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January 8, 2003
How a Republican Desegregated the South's Schools
ALO ALTO, Calif. The Republican Party's commitment to equality of opportunity has come under question in recent weeks, particularly its determination to deal effectively with racial segregation. That's lamentable, for there is a laudable story to tell about the modern Republican Party and the efforts of a Republican president to ensure equal opportunity for all Americans.
In 1970, seven states Alabama, Arkansas, Georgia, Louisiana, Mississippi, North Carolina and South Carolina continued to enforce the dual school system. This was in clear defiance of the Supreme Court's 1954 decision in Brown v. Topeka Board of Education, which declared dual school systems to be unconstitutional. It was also in defiance of a 1969 court decision ordering an end to further delay.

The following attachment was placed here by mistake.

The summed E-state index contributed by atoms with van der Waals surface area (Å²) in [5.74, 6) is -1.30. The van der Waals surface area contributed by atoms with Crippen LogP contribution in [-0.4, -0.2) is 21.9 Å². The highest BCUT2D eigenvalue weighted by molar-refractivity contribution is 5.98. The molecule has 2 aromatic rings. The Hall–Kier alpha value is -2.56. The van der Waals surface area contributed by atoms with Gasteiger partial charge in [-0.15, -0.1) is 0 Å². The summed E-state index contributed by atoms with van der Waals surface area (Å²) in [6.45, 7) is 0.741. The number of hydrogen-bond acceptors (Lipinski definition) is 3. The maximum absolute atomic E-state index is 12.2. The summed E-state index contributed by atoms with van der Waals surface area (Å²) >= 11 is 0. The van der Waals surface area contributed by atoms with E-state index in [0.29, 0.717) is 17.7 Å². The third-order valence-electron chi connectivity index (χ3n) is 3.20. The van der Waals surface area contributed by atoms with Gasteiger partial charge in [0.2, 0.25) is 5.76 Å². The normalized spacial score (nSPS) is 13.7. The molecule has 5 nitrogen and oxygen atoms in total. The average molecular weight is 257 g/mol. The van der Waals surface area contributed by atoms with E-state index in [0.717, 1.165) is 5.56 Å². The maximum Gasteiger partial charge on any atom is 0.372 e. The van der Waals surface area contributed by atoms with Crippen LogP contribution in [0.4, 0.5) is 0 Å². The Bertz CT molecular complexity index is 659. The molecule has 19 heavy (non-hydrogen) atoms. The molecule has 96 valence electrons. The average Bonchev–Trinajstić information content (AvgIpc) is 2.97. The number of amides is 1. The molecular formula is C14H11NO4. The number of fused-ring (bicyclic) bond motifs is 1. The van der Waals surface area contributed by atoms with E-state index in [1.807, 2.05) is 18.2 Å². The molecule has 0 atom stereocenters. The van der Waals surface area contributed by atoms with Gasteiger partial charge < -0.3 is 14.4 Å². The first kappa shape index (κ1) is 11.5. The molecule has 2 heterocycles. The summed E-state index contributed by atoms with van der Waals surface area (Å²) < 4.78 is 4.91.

If it's possible to imagine, the subject of desegregation was becoming more inflamed by the day. In March 1970, President Richard M. Nixon decided to take action. He declared Brown to be "right in both constitutional and human terms" and expressed his intention to enforce the law. He also put in place a process to carry out the court's mandate. Vice President Spiro T. Agnew and I (then secretary of labor) were asked to lead a cabinet committee to manage the transition to desegregated schools.
The vice president said he wanted no part of this effort. So I became its de facto chairman, with help from Daniel Patrick Moynihan, then a counselor to the president, and Leonard Garment, one of the president's lawyers. With the president's support, we formed biracial committees in each of the seven states. The idea was to reach out to key leaders. Many were reluctant to serve, the whites fearing too close an association with desegregation, the blacks concerned that the committee might be a sham.